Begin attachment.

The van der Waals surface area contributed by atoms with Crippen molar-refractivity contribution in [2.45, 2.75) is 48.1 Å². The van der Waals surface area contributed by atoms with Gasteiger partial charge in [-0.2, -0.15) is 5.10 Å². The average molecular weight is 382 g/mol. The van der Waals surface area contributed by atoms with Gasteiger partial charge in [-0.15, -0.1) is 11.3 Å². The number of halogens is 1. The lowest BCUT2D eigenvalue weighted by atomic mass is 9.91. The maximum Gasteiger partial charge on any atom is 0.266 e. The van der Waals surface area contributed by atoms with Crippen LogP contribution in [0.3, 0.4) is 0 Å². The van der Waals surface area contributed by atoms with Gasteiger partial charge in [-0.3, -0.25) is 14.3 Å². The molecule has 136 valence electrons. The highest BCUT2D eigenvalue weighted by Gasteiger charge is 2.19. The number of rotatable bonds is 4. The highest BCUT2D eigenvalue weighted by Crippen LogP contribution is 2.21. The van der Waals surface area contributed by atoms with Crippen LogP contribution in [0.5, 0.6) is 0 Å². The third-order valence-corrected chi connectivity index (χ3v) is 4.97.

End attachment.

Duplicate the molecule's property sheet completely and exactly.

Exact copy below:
The van der Waals surface area contributed by atoms with Crippen molar-refractivity contribution in [2.45, 2.75) is 48.1 Å². The van der Waals surface area contributed by atoms with Gasteiger partial charge in [-0.2, -0.15) is 5.10 Å². The average molecular weight is 382 g/mol. The van der Waals surface area contributed by atoms with Gasteiger partial charge in [-0.15, -0.1) is 11.3 Å². The number of halogens is 1. The lowest BCUT2D eigenvalue weighted by atomic mass is 9.91. The maximum Gasteiger partial charge on any atom is 0.266 e. The van der Waals surface area contributed by atoms with Crippen LogP contribution in [0.3, 0.4) is 0 Å². The van der Waals surface area contributed by atoms with Gasteiger partial charge in [-0.3, -0.25) is 14.3 Å². The molecule has 136 valence electrons. The highest BCUT2D eigenvalue weighted by Gasteiger charge is 2.19. The number of rotatable bonds is 4. The highest BCUT2D eigenvalue weighted by Crippen LogP contribution is 2.21. The van der Waals surface area contributed by atoms with Crippen LogP contribution in [0.5, 0.6) is 0 Å². The third-order valence-corrected chi connectivity index (χ3v) is 4.97.